Next week, humanitarian and development experts from around the world will convene in Brussels for the annual AidEx conference to discuss resilience and sustainability and even debate whether the aid system is a new form of colonialism.
Below, IRIN, a media partner of this year’s AidEx conference, offers a preview of the 13 and 14 November meeting.
In recent years, the concept of resilience has been hailed as a bridge between the worlds of disaster risk management, climate change adaptation, development and humanitarian aid - a tall order, to say the least. Yet aid groups often fail to see eye-to-eye on the ground. Discussions at this year’s AidEx will explore the realities of resilience programming and consider ways to better close the divide between humanitarian and development action.
Rainer Frauenfeld, a risk reduction and recovery adviser for UN Office for Project Services (UNOPS) and a speaker on the “significance and interconnected nature of sustainability and resilience”, said: “The challenges this and future generations are facing require joined-up thinking, action and learning.”
Virginie Louis, a communications officer for the European Union Red Cross Societies, which will also be represented at the conference, added, “It is also important to recognize that the building of community resilience cannot be achieved by a single actor, and that integrated, multi-sectoral approaches are needed both at the community, national and international levels.”
In line with this multi-sectoral approach, a consortium of 19 humanitarian NGOs will showcase the Start Fund, which will provide “impartial assistance to communities affected by crises,” said Tegan Rogers of the Start Network. It is a multi-donor pooled fund, and it is intended to collaborate with industries outside the humanitarian sector, including private companies.
As the aid sector works to build resilient communities, it often seeks to strengthen local NGOs and first responders. Empowering local actors means decentralizing the governance structures of the humanitarian system, but is decentralization possible given the conditions usually recommended for humanitarian operations, including alignment with the dominant principles, standards and practices of the sector (such as the Sphere Standards)? If these conditions are removed, will it be possible to build a new consensus on appropriate rules for humanitarian action without those rules being imposed by powerful international organizations.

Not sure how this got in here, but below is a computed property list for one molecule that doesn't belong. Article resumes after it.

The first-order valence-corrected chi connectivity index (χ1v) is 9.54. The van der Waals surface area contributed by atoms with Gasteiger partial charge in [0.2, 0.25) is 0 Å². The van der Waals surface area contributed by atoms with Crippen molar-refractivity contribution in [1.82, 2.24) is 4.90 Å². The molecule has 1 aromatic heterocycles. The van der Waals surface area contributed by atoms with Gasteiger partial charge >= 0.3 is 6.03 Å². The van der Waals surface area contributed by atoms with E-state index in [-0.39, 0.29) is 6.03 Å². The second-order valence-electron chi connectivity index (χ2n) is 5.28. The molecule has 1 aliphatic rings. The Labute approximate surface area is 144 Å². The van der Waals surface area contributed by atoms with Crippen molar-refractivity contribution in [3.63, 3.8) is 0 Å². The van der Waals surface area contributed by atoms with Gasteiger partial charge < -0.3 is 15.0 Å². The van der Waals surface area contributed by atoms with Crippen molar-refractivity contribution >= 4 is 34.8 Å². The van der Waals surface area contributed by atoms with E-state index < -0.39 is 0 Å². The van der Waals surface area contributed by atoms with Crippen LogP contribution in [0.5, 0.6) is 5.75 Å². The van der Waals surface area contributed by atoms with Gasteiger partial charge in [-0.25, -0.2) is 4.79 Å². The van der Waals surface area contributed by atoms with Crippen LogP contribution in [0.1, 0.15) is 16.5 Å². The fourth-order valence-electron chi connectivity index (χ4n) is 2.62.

Some in the humanitarian world believe that even the search for consensus would ultimately lead to the imposition of norms perceived as “Western”. Genuine empowerment of local responders can be achieved only if various kinds of approaches, based on local contexts, are accepted, they say.
These are issues the Save the Children UK's humanitarian affairs team will explore in the panel discussion they are hosting, "A new consensus or a new colonialism?".
“Our AidEx panel discussion will consider whether consensus is possible or even desirable. Our own paper will propose that, in fact, it is necessary to accept and promote different models of assistance if decentralization is to involve the devolution of power, not just of risk and responsibility,” said Juliano Fiori, a humanitarian affairs adviser at Save the Children.
The UN and other aid agencies deliver billions of dollars of aid every year. But procuring that aid can affect the sustainability of food production and consumption. For instance, if an aid agency provides large amounts of maize in a community where many farmers already sell maize, this assistance could lead to a crash in local maize prices, impoverishing farmers and leading to more food insecurity.
This year’s AidEx will include a discussion of sustainable procurement, which the UN High-level Committee on Management Procurement Network (HLCM PN) defines as that procurement that "integrates requirements, specifications and criteria that are compatible and in favour of the protection of the environment, of social progress and in support of economic development, namely by seeking resource efficiency, improving the quality of products and services, and ultimately optimizing costs.”
For example, sustainable food aid programmes might attempt to source food locally, reducing shipping costs and supporting local industries while still providing assistance to those who need it.
Niels Ramm, a procurement specialist and the project manager of the UN Global Market Place, the UN system's procurement portal, will be addressing this session. He says, "While there is no formal mandate on sustainable procurement, as yet, many agencies are looking to operationalize sustainability considerations within their procurement processes. Agencies are invariably at different stages of this integration process."
This article was produced by IRIN News while it was part of the United Nations Office for the Coordination of Humanitarian Affairs. Please send queries on copyright or liability to the UN. For more information: https://shop.un.org/rights-permissions
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